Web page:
Thursday, July 12, 2012

Movie with Abe: To Rome with Love

To Rome with Love
Directed by Woody Allen
Released June 22, 2012

Woody Allen is back with his annual summer release, continuing his world tour by visiting the city of Rome this year. “To Rome with Love” is most clearly a love letter to an endearing city, featuring a handful of memorable characters living unconnected lives. Without the magic of nostalgic time travel in Paris, it’s a typical Allen film probing relationships full of infidelity, generally uneven with some plotlines resonating more than others, ultimately just as fleeting as it is funny. Even a forgettable Allen movie, however, isn’t bad, and this one has a lot of great moments that may not necessarily resonate after the film is finished.

As he has done recently, Allen has searched the world of up-and-coming young actors and found several to spotlight in his film. He’s even gone international, bringing the lovely Italian actress Alessandra Mastronardi in as a na├»ve young woman enchanted by the opportunity to meet famous Italian actors. Jesse Eisenberg and Ellen Page are obvious choices after their initial breakout roles and subsequent successes, and Allen also features independent film stars Greta Gerwig and Alison Pill, two lesser-known but equally talented actresses. Proven thespians Roberto Benigni, Penelope Cruz, and Alec Baldwin round out the cast, and Allen even throws in a bit of nostalgia by casting himself and Judy Davis as members of the older generation.

“To Rome with Love” suffers from a severe lack of focus, employing a large ensemble with unconnected threads that aren’t ever meant to be sewn up. Two particularly amusing plotlines, one which finds Baldwin giving advice to Eisenberg, clearly meant to be his younger self, and the other, which showcases Benigni as a newfound celebrity famous for being ordinary, are not tethered to reality but seemingly meant to be taken as literally as the rest of the film’s events. Allen’s attempt to get his future son-in-law’s father to sing opera and Mastronardi’s cinematic escapades are wild but far more logical, especially considering Allen’s filmography and the types of characters he has tended to write.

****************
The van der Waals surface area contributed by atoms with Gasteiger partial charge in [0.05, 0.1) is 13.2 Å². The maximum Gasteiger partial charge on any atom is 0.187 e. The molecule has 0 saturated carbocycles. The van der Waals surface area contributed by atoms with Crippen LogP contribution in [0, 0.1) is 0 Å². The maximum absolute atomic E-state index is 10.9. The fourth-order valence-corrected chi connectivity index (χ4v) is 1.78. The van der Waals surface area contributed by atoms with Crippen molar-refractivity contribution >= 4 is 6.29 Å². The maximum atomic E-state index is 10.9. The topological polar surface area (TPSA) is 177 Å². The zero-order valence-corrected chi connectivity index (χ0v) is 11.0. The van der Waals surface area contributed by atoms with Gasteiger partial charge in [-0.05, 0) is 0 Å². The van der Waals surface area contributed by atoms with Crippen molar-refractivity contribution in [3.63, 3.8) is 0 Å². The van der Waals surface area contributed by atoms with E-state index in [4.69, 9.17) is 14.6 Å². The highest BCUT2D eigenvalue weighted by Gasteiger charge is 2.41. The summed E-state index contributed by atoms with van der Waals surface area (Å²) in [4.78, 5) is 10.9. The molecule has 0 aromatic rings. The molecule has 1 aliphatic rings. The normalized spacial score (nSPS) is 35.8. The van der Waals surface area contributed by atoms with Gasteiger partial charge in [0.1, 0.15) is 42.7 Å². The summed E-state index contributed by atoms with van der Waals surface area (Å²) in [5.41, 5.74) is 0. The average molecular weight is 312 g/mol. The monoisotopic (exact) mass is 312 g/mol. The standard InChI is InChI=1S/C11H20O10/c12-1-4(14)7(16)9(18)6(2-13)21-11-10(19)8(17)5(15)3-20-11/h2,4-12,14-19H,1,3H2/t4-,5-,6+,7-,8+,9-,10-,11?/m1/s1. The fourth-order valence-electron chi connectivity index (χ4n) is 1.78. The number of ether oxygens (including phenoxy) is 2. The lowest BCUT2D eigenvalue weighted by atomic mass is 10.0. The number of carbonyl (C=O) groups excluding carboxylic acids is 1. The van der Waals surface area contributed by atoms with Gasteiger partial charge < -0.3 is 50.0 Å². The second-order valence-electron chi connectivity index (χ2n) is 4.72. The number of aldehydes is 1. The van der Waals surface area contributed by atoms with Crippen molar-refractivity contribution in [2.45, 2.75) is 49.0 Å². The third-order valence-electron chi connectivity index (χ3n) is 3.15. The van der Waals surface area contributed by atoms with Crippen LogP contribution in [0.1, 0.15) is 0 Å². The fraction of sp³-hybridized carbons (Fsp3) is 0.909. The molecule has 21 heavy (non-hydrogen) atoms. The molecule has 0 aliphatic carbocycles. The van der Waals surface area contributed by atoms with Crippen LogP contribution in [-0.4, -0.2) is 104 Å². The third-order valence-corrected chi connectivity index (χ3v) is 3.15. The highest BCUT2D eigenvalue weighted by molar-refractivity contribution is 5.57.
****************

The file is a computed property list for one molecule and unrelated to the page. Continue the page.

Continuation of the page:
Fortunately, Allen continues to be endearing at age 76, and he’s found a positive place for himself in front of the camera as an older version of his token characters, so neurotic and obsessed with his own ideas that he can barely hear anyone else. His characters, however unconnected and unmemorable, are delightful, or distasteful, depending on what purpose they’re meant to serve, while they appear on screen. Benigni is particularly charming, and Eisenberg, Page, Gerwig, and Pill all spew Allen’s signature analytical dialogue with profound expertise. With non-diegetic narration and affairs aplenty, “To Rome with Love” is explicitly recognizable as an Allen venture, and though it’s hardly his best, it’s still a blast while it lasts.


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